Section I: Kenya’s Pre-Colonial Context
Before Europe terrorized the country with the slave trade and colonization most of Kenya consisted of agricultural economies. Communities practiced pastoralist forms of production, a mixture of crop cultivation, livestock keeping, and hunting & gathering. Production was primarily for collective subsistence rather than individual accumulation. The kinship system was the basis of ownership and factors of production which included land, livestock and labor. Labor was largely cooperative within the family and the larger kin group. It was also manual. Surplus was quantitatively small and imposed limitations on trade. Regional and long-distance trade involved prestige goods and influenced society only minimally. The rewards of labor were mostly redistributed in kind and according to need. There existed little differences in wealth possession. Class systems were in its early developing stages. Reciprocity and the egalitarian ideal ensured that individuals never slid into abject poverty.
There was very little motivation for large-scale state formation. Instead the largest political unit was the collectivity of a few families related by blood. Communities were highly acephalous or segmented. Centralized kingdoms were mainly found to the west of Lake Victoria. The ethnic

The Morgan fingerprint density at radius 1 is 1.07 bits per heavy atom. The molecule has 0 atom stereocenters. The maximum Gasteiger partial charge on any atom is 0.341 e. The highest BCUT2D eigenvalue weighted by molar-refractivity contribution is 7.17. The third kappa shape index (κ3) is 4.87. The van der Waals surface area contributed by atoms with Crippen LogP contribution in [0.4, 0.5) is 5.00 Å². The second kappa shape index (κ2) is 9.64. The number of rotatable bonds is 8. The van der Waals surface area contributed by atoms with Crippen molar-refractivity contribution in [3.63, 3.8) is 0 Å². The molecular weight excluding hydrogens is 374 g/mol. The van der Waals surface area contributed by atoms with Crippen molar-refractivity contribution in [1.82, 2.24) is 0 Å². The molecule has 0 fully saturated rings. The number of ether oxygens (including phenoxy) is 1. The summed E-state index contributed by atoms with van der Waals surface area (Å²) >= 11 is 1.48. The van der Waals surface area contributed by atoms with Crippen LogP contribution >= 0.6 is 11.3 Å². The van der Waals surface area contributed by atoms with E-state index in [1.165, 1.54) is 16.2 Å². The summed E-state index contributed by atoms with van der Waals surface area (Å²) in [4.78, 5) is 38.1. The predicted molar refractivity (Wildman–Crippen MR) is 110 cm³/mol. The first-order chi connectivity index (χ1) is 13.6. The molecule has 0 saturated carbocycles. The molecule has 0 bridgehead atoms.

Bibliography: African & Asian African Resistance to the British. Article. Global Literacy Project. 12 Oct 11 D. Anderson, Struggles in the City. F. Fanon, Concerning Violence, 35. P. Nedge, Colonialism and its Legacies in Kenya (Moi University: 2009) 11 N. Thiong’o, A Grain of Wheat (Modern Classics: 2002) 53 P. Schraeder, African Politics & Society: A Mosaic Transformation (Thomson: 2004) 50 W. Rodney, Africa’s Contribution to the Capitalist Development of Europe: the colonial period (17 U.S. Code)